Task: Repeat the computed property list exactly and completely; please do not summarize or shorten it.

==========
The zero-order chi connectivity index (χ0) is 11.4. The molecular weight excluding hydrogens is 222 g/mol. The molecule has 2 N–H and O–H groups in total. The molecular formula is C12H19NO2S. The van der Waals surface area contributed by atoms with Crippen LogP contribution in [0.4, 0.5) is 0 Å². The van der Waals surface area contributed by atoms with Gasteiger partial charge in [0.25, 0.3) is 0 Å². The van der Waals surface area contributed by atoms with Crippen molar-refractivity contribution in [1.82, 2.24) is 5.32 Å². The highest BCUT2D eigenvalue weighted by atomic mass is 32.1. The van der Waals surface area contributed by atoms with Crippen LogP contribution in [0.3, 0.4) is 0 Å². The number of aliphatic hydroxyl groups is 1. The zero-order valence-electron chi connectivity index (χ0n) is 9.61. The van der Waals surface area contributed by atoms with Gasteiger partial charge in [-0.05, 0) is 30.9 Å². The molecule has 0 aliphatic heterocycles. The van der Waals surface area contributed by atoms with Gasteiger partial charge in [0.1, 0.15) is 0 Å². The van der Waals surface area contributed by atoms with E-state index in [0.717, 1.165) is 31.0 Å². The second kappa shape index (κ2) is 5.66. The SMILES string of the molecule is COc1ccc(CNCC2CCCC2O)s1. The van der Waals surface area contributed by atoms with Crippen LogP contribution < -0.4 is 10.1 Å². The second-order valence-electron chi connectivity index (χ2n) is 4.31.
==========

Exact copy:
The zero-order chi connectivity index (χ0) is 11.4. The molecular weight excluding hydrogens is 222 g/mol. The molecule has 2 N–H and O–H groups in total. The molecular formula is C12H19NO2S. The van der Waals surface area contributed by atoms with Crippen LogP contribution in [0.4, 0.5) is 0 Å². The van der Waals surface area contributed by atoms with Gasteiger partial charge in [0.25, 0.3) is 0 Å². The van der Waals surface area contributed by atoms with Crippen molar-refractivity contribution in [1.82, 2.24) is 5.32 Å². The highest BCUT2D eigenvalue weighted by atomic mass is 32.1. The van der Waals surface area contributed by atoms with Crippen LogP contribution in [0.3, 0.4) is 0 Å². The number of aliphatic hydroxyl groups is 1. The zero-order valence-electron chi connectivity index (χ0n) is 9.61. The van der Waals surface area contributed by atoms with Gasteiger partial charge in [-0.05, 0) is 30.9 Å². The molecule has 0 aliphatic heterocycles. The van der Waals surface area contributed by atoms with Gasteiger partial charge in [0.1, 0.15) is 0 Å². The van der Waals surface area contributed by atoms with E-state index in [0.717, 1.165) is 31.0 Å². The second kappa shape index (κ2) is 5.66. The SMILES string of the molecule is COc1ccc(CNCC2CCCC2O)s1. The van der Waals surface area contributed by atoms with Crippen LogP contribution < -0.4 is 10.1 Å². The second-order valence-electron chi connectivity index (χ2n) is 4.31.